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Sharing our stories – Cultural Diversity Week

Celebrating Energy Safe’s rich diversity and the cultural backgrounds which inform our experiences today.

Our stories

Cultural Diversity Week brings Victorians together to recognise and celebrate our rich cultural diversity, showcasing the many cultures which shape Victoria.

The week is about inclusiveness, respect and belonging for all Australians, regardless of beliefs, ethnicity or background. From the Traditional Owners of the land and waters, and our most recent arrivals, to those who have called these shores home their whole life.

Celebrating Cultural Diversity Week, we asked our people to introduce us to their cultural backgrounds and how they continue to experience their culture here in Victoria.

As a Brooklyn native with Greek roots, I seek out cuisine – from a (literal) hole in the wall to fine dining and everything between.

As much as I love brick oven pizza in Melbourne and rural Victoria, I'm always looking to test out NYC-style slices here in Melbourne.

Aside from pizza, any decent bagel or deli-style sandwich always takes me back to my old neighbourhood of Bay Ridge.

Melbourne's huge Greek population ensures there's always an incredible restaurant to try out. I also like to visit Greek Orthodox churches outside of service hours to light a candle – a heavy hit of gold leafed artwork, incense and nostalgia.

— John, Content Design Lead

As an Australian with an Indian background, I experience culture in a dynamic blend of traditions.

From celebrating Onam with joyful music and traditional food with friends and family, to savouring the aromatic spices of home-cooked Indian meals alongside classic Aussie barbecues, my cultural journey is a fusion of the familiar and the new.

Celebrating cultural festivals like Vishu or exploring the intricate artistry of Indian dance and cinema, offers me a chance to connect with my roots while embracing the diverse and inclusive atmosphere of Victoria.

It's through this unique mix of Australian and Indian influences that I find myself constantly enriched, navigating the intersections of my identity with pride and curiosity.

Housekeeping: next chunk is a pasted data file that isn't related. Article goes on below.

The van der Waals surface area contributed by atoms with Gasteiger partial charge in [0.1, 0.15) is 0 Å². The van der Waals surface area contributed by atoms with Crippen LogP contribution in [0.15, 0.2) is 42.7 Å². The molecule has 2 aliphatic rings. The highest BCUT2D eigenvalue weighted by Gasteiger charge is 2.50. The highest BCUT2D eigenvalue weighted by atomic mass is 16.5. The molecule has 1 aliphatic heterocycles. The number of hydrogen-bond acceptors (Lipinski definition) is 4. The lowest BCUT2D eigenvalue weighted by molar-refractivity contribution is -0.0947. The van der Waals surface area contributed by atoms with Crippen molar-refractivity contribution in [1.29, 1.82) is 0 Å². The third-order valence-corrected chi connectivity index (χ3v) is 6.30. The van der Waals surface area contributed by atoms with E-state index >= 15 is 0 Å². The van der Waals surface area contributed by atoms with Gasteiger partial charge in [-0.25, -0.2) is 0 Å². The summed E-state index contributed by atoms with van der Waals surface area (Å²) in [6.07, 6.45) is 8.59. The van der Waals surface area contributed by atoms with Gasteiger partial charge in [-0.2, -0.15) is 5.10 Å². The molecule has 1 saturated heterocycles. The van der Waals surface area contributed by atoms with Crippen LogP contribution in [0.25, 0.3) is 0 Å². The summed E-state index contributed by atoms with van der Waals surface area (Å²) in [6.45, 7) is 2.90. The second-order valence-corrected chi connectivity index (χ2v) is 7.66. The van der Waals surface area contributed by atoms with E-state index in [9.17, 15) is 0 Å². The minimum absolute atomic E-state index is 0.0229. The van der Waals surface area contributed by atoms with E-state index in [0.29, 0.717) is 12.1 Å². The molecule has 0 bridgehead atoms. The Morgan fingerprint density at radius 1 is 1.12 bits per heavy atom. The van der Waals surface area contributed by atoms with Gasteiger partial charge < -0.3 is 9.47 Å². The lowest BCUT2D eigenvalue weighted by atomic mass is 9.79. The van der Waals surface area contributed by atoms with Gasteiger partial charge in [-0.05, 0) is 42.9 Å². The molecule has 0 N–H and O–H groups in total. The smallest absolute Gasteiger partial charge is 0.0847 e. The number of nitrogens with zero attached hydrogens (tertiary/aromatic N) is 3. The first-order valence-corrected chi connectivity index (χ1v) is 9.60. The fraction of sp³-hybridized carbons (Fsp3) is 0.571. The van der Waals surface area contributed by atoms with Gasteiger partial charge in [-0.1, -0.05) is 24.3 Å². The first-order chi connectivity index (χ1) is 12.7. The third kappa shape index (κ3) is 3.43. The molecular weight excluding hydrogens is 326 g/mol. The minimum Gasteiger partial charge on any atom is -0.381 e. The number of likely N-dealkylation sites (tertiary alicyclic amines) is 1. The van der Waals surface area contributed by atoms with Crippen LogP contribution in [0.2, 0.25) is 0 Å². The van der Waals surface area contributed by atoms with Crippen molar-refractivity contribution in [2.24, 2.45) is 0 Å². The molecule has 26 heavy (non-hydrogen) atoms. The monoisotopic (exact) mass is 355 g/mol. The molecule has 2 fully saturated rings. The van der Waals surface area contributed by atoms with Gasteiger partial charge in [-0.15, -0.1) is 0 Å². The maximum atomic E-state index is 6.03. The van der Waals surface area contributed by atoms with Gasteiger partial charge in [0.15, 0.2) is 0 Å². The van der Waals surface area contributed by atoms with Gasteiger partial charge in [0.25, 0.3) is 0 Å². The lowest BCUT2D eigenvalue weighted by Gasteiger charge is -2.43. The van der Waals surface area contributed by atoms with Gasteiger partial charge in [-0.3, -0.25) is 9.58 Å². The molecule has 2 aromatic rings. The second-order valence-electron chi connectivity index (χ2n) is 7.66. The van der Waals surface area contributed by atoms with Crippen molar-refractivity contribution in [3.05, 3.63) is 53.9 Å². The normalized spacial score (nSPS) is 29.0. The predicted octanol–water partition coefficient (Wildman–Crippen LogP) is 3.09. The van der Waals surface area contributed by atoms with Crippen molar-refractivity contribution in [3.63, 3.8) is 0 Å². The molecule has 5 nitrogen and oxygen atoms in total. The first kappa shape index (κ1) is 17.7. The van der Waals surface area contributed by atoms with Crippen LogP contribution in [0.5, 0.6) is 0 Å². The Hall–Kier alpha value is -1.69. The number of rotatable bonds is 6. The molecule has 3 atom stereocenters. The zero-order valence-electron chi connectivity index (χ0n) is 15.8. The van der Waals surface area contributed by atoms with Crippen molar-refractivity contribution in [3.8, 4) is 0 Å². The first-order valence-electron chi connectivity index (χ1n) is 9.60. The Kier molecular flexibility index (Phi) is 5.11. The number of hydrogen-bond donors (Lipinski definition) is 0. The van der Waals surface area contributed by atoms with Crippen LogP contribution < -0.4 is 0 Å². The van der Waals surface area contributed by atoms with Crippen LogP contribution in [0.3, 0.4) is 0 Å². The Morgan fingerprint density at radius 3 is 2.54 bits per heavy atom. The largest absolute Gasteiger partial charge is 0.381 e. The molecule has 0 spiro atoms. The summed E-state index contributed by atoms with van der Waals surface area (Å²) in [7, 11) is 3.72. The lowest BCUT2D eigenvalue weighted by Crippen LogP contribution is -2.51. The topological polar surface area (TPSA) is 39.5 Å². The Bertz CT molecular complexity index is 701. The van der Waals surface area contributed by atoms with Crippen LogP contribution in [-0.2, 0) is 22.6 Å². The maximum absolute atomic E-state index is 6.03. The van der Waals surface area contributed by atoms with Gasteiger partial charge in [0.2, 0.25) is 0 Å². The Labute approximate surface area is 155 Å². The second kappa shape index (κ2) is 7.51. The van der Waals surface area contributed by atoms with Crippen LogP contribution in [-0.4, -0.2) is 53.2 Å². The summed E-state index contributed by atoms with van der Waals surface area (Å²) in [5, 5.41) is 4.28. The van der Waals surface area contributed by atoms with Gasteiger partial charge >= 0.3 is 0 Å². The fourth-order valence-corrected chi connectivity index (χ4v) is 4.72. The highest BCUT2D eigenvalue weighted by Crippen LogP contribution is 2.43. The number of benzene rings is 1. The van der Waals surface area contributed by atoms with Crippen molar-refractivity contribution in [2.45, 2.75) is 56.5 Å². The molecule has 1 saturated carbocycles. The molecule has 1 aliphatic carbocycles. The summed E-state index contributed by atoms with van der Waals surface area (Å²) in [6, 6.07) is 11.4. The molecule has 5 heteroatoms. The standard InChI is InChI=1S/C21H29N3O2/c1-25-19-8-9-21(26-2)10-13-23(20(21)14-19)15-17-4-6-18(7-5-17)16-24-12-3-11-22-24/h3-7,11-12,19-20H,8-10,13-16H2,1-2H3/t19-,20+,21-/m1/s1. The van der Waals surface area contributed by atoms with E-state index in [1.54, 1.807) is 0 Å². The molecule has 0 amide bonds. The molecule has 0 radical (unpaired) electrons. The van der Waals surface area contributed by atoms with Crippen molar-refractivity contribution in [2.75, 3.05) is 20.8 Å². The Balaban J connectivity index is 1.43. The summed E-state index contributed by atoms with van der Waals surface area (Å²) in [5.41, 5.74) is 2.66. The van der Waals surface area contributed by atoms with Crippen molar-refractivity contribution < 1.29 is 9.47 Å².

— Sumita, Licensing Team Leader

Hogmanay (New Year) is bigger than Christmas in Scotland, where my husband is from. We have a huge party every Hogmanay where the whiskey flows and so does the banter.

— Jane, Report Writer

This March, the vibrant colours of Holi (the festival of colours) painted the skies of the Casey and Cardinia councils areas as more than 2,000 people from diverse cultural backgrounds came together to celebrate this ancient Hindu festival.

I lead a group of dedicated community volunteers to organise this event through music, dance, and the joyous throwing of coloured powders. The event also featured cultural food stalls offering a variety of cultural cuisines. For the children, there were jumping castles, face painting, and henna stalls, adding to the festive spirit.

The event also included meditation tents and Bhagavad Gita card reading tents, offering attendees moments of reflection and spiritual connection. These aspects of the festival highlighted the holistic nature of Holi, which not only celebrates the external joy but also the internal peace and harmony.

Holi marks the arrival of spring in the northern hemisphere and holds immense significance in Hinduism. It reminds us to stand firm in our beliefs, for they can shield us from harm and guide us through the darkest of times, signifying renewal and hope.

The Holi festival serves as a reminder of the importance of unity and inclusivity in today's world. Differences are celebrated and cherished, making the community stronger and more vibrant than ever.

— Nitin, Transmission Approvals Manager

I look forward to celebrating Easter, as it’s an opportunity to bring together generations of our family and friends to celebrate, share food and stories together. Several of us make sure we bring along Easter eggs and other treats because people enjoy some sweetness to have on the day and to take home for later.

— Roanne, General Manager – Customer and People Experience

I was born and raised in Aotearoa New Zealand, moved to Queensland during my teens, and now reside in Victoria. You could describe my cultural identity as firmly anchored in the Tasman Sea.

Kiwi culture is one that roots for the underdog, for the up-and-coming (the endurance of the nation’s longest-running primetime soap drama is testament to this – if you know, you know). Some of the world’s greatest talent were born in humble, unassuming New Zealand. If it weren’t for the kiwi way of spotlighting promising stars, household names would still be kai shopping at the local Pak ‘N Save (much less defending Riverdale, topping charts from the Tennis Court, or introducing us to the Mandalorian race…).

In both Queensland and Victoria, a similar sentiment rings true.

By both nature and nurture, I’m passionate about uplifting the voices of those who may be striving to be heard, or unaware of the power their perspective holds.
From producing publications and events to podcasting and more over the years, championing that pacific proclivity to prioritising bold new voices has proven a huge piece of the projects I’ve tackled to date.

They say big things come from small packages – Aotearoa’s fish and chips is the famous, flavourful takeaway.

As for other stunners on the menu… until we unwrap each proverbial parcel glistening with even the slightest golden grease, we’ll be starved for having never known.

— James, Communications Advisor – Social Media

Date: 21/04/2024 20:42

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Reviewed 20 March 2024

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